Day 9

By: Barbara Kang

31 March 2020

Looking back, it was optimistic of me to think that by day seven–I would be more gratuitous of the handed circumstances (provided food, shelter, water, comfortable bed to sleep in). Instead, I am haunted by regrets, notions of unfinished business and the constant shame of loneliness. I acknowledge those who are predisposed to art studio practice–the artists would be, rather, should be more accustomed to being alone. Although the individual has control of his or hers perception and conclusively, the state of mind, I am inclined to think that I am not suitable for this state of seclusion.

Ethan Cole, Isa Elwaw making ‘Veal stuffed Brown Butter Agnolotti with shaved truffle’

I have increasingly become reliant on staying connected through technology and short-term gratifications. How dangerous would it be if we lost access to reception? This is evident in our irritation with lagging service in occasional zoom calls. I have reached a point of cynicism that (though it is essential to one’s self growth to permit the time alone in order to reflect without other variables or disruptions) the highest level of introspection is not viable without exposure to new experiences and other people. Granted, how we react to social caused events provides a plethora of information about ourselves (desires, strengths, weaknesses, distastes). The pandemic is an unforeseen event that is wreaking havoc in our society, but an event in which we are forced to serve for the greater good (a collaborative effort to flattening the curve) and in which our routines were taken from us all too suddenly. There is a constant disintegration and assimilation of my thoughts may it be day or night. Then again, I have been 5 days sober without alcohol or other substances to slow my inhibitions. I’ve resorted to closing the shutters of all my windows to lessen the sadness that may arise from watching the sunrise and sunset.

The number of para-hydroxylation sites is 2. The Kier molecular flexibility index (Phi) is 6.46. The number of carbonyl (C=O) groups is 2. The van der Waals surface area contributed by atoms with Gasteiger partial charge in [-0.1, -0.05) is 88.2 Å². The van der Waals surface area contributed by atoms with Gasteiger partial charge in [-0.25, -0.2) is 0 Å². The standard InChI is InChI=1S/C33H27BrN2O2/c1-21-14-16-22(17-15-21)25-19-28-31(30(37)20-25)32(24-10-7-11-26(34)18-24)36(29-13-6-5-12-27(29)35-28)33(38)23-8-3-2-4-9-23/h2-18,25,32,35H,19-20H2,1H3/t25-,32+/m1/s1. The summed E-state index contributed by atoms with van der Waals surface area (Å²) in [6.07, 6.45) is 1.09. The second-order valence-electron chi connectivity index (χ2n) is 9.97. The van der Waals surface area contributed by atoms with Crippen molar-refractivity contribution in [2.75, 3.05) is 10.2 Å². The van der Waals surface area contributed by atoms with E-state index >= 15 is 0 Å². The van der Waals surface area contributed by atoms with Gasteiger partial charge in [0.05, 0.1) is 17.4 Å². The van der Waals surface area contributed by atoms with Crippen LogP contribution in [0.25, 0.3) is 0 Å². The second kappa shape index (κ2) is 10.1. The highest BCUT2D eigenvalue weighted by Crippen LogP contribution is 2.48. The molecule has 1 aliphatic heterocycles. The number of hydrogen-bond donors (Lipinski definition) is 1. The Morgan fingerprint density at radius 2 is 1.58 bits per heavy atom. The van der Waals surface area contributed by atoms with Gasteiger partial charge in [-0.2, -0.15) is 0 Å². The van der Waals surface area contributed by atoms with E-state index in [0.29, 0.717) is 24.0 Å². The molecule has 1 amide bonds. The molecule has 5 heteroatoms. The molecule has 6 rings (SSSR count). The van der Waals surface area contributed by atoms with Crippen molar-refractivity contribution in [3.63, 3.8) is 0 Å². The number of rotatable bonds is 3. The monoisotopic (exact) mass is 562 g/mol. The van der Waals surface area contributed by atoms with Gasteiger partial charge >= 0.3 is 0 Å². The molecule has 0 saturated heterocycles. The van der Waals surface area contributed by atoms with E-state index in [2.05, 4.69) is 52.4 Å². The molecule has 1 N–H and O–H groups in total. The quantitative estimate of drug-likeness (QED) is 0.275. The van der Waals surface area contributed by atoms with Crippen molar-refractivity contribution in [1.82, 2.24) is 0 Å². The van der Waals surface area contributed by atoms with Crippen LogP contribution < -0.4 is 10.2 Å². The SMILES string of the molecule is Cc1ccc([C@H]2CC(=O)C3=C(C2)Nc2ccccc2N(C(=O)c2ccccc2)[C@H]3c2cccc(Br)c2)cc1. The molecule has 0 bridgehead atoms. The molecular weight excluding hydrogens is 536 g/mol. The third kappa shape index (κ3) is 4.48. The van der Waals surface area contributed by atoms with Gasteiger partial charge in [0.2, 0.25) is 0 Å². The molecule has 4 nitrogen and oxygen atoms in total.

Robin Wright, “How Loneliness from Coronavirus Isolation Takes Its Own Toll,” The New Yorker.
Daniel Arsham, Calcified Room, 2019.

I am blessed with the periodic eruption of my own laughter watching Bert Kreisher’s new netflix special, Hey Big Boy or from self ridicule for slipping in the bath tub again. I need to clean my grievances.

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